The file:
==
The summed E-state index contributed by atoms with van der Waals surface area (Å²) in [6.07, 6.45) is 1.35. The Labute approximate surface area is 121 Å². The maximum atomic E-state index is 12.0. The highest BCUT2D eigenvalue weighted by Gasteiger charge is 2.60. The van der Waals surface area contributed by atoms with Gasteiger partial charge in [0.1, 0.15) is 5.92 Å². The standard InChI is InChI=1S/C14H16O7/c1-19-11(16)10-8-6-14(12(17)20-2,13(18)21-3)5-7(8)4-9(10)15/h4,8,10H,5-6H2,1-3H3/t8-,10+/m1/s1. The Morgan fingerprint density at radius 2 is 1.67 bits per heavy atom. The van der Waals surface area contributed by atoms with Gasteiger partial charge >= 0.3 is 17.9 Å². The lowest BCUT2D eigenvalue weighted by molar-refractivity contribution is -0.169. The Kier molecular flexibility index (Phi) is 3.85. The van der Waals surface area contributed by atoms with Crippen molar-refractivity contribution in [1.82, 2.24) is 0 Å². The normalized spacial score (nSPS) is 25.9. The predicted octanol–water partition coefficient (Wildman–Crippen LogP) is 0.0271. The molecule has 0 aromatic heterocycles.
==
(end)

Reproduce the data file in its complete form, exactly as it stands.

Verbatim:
The summed E-state index contributed by atoms with van der Waals surface area (Å²) in [6.07, 6.45) is 1.35. The Labute approximate surface area is 121 Å². The maximum atomic E-state index is 12.0. The highest BCUT2D eigenvalue weighted by Gasteiger charge is 2.60. The van der Waals surface area contributed by atoms with Gasteiger partial charge in [0.1, 0.15) is 5.92 Å². The standard InChI is InChI=1S/C14H16O7/c1-19-11(16)10-8-6-14(12(17)20-2,13(18)21-3)5-7(8)4-9(10)15/h4,8,10H,5-6H2,1-3H3/t8-,10+/m1/s1. The Morgan fingerprint density at radius 2 is 1.67 bits per heavy atom. The van der Waals surface area contributed by atoms with Gasteiger partial charge >= 0.3 is 17.9 Å². The lowest BCUT2D eigenvalue weighted by molar-refractivity contribution is -0.169. The Kier molecular flexibility index (Phi) is 3.85. The van der Waals surface area contributed by atoms with Crippen molar-refractivity contribution in [1.82, 2.24) is 0 Å². The normalized spacial score (nSPS) is 25.9. The predicted octanol–water partition coefficient (Wildman–Crippen LogP) is 0.0271. The molecule has 0 aromatic heterocycles.